Source: www.archiscene.net

    Source: www.archiscene.net

    The new building will spread across 15,000-square-metres, and will offer afterschool programmes as well as day care. Henning Larsen Architects believe its two faces – the urban look and the green landscape for activity, make it a unique environment for all stakeholders. Kristian Würtz, Alderman in the Department of Children and Youth Affairs in Aarhus believes “it is an excellent proposal for how the school of the future should look.”

    This article is based on the official information surrounding the construction of ‘The School on the Terraces.’

  • Using colour in design to assist the healing process

    A growing trend in hospital design is the creation of a stimulating, stress free space for users. The application of colour in healthcare design and its connection to mood and health has been a much discussed topic. In her 2010 article “Healing Hues: Using Color to Improve Health” Angela Wright details how “colour affects us physiologically as well as emotionally.” By stimulating the nervous system, colours can influence mood and provoke reactions, hence their use “can make environments more peaceful and less anxiety provoking. This translates into a positive mood, which encourages the healing process.” Wright is not alone in her deductions. Faber Birren’s research for his book “Light, Color, and Environment” backs them up by further elaborating that “bright and vivid colours could arouse and increase autonomic functions, blood pressure, heart and respiration rate”, whereas “softer colours create an inward response – one of calm and repose.”

    Hospitals are building on these insights by commissioning acknowledged artists specialising in colour early in the design process. One such example is the Van Swieten building within Martini Hospital in Groningen that saw the famous Dutch colour artist Peter Struycken joining forces with architect Arnold Burger and interior designer Bart Vos. By making colour an integral part of both the architectural design and structural concept, the three delivered against the brief that was to build a healing, non-clinical environment with the ability to change in time. Other guiding principles for the architecture of the hospital included access to daylight, views, and orientation.

    To create a flexible building with fewer fixed functions and a lot of access to daylight, Burger and Vos designed a modular-system called “Industrial, Flexible, and Demountable” – IFD with demountable modular walls and furniture. Struycken then composed a 47-colour palette from which Burger and Vos selected 19 including red, orange, yellow, green, blue, pink and purple.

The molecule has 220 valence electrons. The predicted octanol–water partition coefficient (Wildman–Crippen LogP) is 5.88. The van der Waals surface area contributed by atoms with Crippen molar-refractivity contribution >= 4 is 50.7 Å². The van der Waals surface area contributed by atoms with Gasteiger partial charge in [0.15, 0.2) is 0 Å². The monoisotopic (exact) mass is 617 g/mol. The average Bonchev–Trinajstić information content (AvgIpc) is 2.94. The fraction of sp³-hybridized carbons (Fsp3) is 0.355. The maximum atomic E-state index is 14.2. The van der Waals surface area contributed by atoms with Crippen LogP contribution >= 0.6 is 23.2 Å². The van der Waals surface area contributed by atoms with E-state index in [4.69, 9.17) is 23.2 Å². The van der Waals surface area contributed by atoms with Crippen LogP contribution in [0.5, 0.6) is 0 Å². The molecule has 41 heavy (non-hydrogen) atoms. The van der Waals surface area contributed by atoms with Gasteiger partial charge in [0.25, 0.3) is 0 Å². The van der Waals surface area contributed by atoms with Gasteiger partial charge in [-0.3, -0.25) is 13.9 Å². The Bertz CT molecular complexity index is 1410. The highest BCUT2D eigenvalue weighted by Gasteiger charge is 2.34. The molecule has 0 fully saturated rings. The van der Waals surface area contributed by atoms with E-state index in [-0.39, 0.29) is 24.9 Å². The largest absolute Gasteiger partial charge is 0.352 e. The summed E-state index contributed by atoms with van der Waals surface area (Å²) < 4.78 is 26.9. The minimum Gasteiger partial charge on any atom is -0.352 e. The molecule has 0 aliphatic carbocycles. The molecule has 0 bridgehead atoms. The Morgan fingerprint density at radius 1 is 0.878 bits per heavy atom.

Peter Struycken’s colour palette used by Vos and Burger. Source: Hospital Build & Infrastructure Magazine, Issue 1, 2013

    In her 2013 interview with The Hospital Build & Infrastructure Magazine, Corinne Molenaar from Vos Interior details the strategy behind colour application. “For the actual application of colours in the new building, Burger and Vos selected 19 colours from the palette of 47, five of which were relatively neutral colours for the walls and floors. So there are plenty of colours left for future use. For the application of colours, a matrix was developed. This is a set of rules by which colours are distributed in the available space… By not thinking in terms of colour-groups, nor in terms of specific wards, but rather in terms of the hospital as a whole, each ward was now treated the same, and discussions about colour were avoided. The hospital floors were coloured wing by wing, rather than on a room by room basis. Within one room, a specific colour-field on a wall or floor could therefore unexpectedly change into a different colour. This way, it was possible to create varied rooms, whereby no two rooms in the building were the same… Based on the matrix, the colours have been rolled out through the entire building and have been translated onto the exterior as well.”

    Source: Hospital Build & Infrastructure Magazine, Issue 1, 2013

    Molenaar further reports that “research has shown that patients and staff react positively to colour, and that they are less likely to feel like they are in a hospital.” Based on both official statements related to the project, and generally the research available on the subject, we can safely conclude that using colour in healthcare design elevates the spirit of all stakeholders.

    This article is grounded on the existing literature surrounding trends in healthcare architecture and design.

  • How The Royal London Hospital used design to be less intimidating

    The Royal London Hospital is one of six hospitals owned and managed by the largest NHS Trust in the UK – Barts Health. The trust is one of Britain’s healthcare providers leading the way in improving patient experience. One of the strategies for making this a reality is funding a charity organisation, Vital Arts, to drive arts programmes that transform the hospital experience for all stakeholders.

    In their preparation to transform the Royal London’s interior, Vital Arts conducted a series of consultations with hospital staff and patients to choose fifteen designers and artists for the project. Each of them was given a specific area to decorate, including reception areas, play spaces, elevator lobbies, and various ward settings. To make the interior less intimidating for all, the artists had to consider multiple factors prior to creating a colour palette that would deliver the brief.

    Some of the most predominantly used colours in this project include green, yellow, orange, and blue. This direction might tally with a 2012 interview in Healthcare Design magazine, with director of colour marketing for Sherwin-Williams, Jackie Jordan. Jordan recommends a balance of warm and cool colours for healthcare settings. “Cool colours tend to be more calming, so things that are in the blues and the blue-greens, really put people at ease because they do bring a sense of tranquility”. She further explains how “soothing colours can affect a patient’s mood and even contribute to the healing process.” On the other hand, stimulating colours such as vibrant yellows and reds for children’s hospitals, specifically activity rooms “where children are going to have some fun for the day participating in crafts, for example.”